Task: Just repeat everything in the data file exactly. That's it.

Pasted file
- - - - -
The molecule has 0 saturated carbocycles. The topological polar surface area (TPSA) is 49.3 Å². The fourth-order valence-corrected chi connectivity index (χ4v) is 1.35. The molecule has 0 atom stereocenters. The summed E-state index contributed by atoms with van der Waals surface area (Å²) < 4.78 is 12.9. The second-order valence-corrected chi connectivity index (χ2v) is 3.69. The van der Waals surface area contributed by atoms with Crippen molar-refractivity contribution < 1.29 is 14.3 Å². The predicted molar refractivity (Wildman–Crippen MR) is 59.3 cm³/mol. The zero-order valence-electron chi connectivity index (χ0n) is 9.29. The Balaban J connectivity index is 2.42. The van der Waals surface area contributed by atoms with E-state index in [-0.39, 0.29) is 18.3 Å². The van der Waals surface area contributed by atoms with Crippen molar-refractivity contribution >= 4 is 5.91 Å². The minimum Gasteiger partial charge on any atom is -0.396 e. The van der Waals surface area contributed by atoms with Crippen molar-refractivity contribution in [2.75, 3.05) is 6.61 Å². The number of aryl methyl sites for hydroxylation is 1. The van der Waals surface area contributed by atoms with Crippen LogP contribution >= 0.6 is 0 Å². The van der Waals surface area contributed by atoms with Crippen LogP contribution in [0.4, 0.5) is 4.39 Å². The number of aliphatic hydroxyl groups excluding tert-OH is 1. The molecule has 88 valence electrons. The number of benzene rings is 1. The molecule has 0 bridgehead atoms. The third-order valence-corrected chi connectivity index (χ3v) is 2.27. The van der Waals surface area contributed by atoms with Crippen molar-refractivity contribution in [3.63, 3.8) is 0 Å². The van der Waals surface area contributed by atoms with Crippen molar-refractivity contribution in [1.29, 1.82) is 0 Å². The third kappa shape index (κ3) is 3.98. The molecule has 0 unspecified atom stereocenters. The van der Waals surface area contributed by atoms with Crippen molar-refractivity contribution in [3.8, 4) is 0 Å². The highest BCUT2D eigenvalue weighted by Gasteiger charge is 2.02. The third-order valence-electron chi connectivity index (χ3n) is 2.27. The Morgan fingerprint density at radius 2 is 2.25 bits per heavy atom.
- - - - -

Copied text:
The molecule has 0 saturated carbocycles. The topological polar surface area (TPSA) is 49.3 Å². The fourth-order valence-corrected chi connectivity index (χ4v) is 1.35. The molecule has 0 atom stereocenters. The summed E-state index contributed by atoms with van der Waals surface area (Å²) < 4.78 is 12.9. The second-order valence-corrected chi connectivity index (χ2v) is 3.69. The van der Waals surface area contributed by atoms with Crippen molar-refractivity contribution < 1.29 is 14.3 Å². The predicted molar refractivity (Wildman–Crippen MR) is 59.3 cm³/mol. The zero-order valence-electron chi connectivity index (χ0n) is 9.29. The Balaban J connectivity index is 2.42. The van der Waals surface area contributed by atoms with E-state index in [-0.39, 0.29) is 18.3 Å². The van der Waals surface area contributed by atoms with Crippen molar-refractivity contribution >= 4 is 5.91 Å². The minimum Gasteiger partial charge on any atom is -0.396 e. The van der Waals surface area contributed by atoms with Crippen molar-refractivity contribution in [2.75, 3.05) is 6.61 Å². The number of aryl methyl sites for hydroxylation is 1. The van der Waals surface area contributed by atoms with Crippen LogP contribution >= 0.6 is 0 Å². The van der Waals surface area contributed by atoms with Crippen LogP contribution in [0.4, 0.5) is 4.39 Å². The number of aliphatic hydroxyl groups excluding tert-OH is 1. The molecule has 88 valence electrons. The number of benzene rings is 1. The molecule has 0 bridgehead atoms. The third-order valence-corrected chi connectivity index (χ3v) is 2.27. The van der Waals surface area contributed by atoms with Crippen molar-refractivity contribution in [3.63, 3.8) is 0 Å². The van der Waals surface area contributed by atoms with Crippen molar-refractivity contribution in [1.29, 1.82) is 0 Å². The third kappa shape index (κ3) is 3.98. The molecule has 0 unspecified atom stereocenters. The van der Waals surface area contributed by atoms with Crippen molar-refractivity contribution in [3.8, 4) is 0 Å². The highest BCUT2D eigenvalue weighted by Gasteiger charge is 2.02. The third-order valence-electron chi connectivity index (χ3n) is 2.27. The Morgan fingerprint density at radius 2 is 2.25 bits per heavy atom.